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Article |

A Reemergence of Reye's Syndrome

W. Bradley Poss, MD; Donald D. Vernon, MD; J. Michael Dean, MD
Arch Pediatr Adolesc Med. 1994;148(8):879-882. doi:10.1001/archpedi.1994.02170080109024.
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Reye's syndrome is a disorder of unknown cause. It is characterized by acute encephalopathy and fatty degeneration of the viscera, usually following a viral illness, particularly varicella or influenza. It has been associated with the use of aspirin during such infections.1 The incidence of Reye's syndrome has been decreasing annually since 1980; the 25 cases reported in the United States in 1989 was the lowest number reported since national surveillance began in 1976.2 As a consequence, less attention has been paid to Reye's syndrome in the recent medical literature. A recent pediatric textbook3 devoted less than two pages to Reye's syndrome. We herein describe five children with Reye's syndrome who were seen at one children's hospital during a 15-month period, suggesting that this disease is not vanishing.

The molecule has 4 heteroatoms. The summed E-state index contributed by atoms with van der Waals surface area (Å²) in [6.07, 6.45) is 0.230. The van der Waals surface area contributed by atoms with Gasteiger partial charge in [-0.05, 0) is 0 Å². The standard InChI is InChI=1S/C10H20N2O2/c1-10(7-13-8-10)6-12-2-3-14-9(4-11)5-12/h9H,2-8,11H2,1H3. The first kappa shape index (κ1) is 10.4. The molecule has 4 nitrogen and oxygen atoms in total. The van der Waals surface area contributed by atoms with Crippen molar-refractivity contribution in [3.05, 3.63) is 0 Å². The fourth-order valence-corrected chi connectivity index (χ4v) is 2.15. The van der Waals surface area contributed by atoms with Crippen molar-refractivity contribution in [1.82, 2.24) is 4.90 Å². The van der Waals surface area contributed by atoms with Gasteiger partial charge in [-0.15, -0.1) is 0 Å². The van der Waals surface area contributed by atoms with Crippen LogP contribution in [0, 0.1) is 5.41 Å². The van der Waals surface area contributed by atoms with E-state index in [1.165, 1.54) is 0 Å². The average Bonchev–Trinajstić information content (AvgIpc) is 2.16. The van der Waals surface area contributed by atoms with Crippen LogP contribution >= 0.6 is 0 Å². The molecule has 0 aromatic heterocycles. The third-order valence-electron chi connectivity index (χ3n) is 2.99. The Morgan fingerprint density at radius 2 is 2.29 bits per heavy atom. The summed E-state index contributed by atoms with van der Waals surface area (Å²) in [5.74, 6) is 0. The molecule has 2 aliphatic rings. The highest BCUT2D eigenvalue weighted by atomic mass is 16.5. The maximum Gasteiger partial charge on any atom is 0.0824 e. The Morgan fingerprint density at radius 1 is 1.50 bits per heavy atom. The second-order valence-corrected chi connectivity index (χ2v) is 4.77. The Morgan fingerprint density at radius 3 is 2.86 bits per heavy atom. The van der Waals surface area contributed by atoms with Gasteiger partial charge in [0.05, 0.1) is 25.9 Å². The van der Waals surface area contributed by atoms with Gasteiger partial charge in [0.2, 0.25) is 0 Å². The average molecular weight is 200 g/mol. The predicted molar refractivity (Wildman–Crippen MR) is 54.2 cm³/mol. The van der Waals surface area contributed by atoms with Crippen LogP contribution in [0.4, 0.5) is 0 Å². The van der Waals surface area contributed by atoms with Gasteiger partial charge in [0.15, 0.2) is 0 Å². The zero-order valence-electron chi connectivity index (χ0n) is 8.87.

Patient Reports.Patient 1. A previously healthy 7-year-old girl was admitted to the pediatric intensive care unit in October 1991


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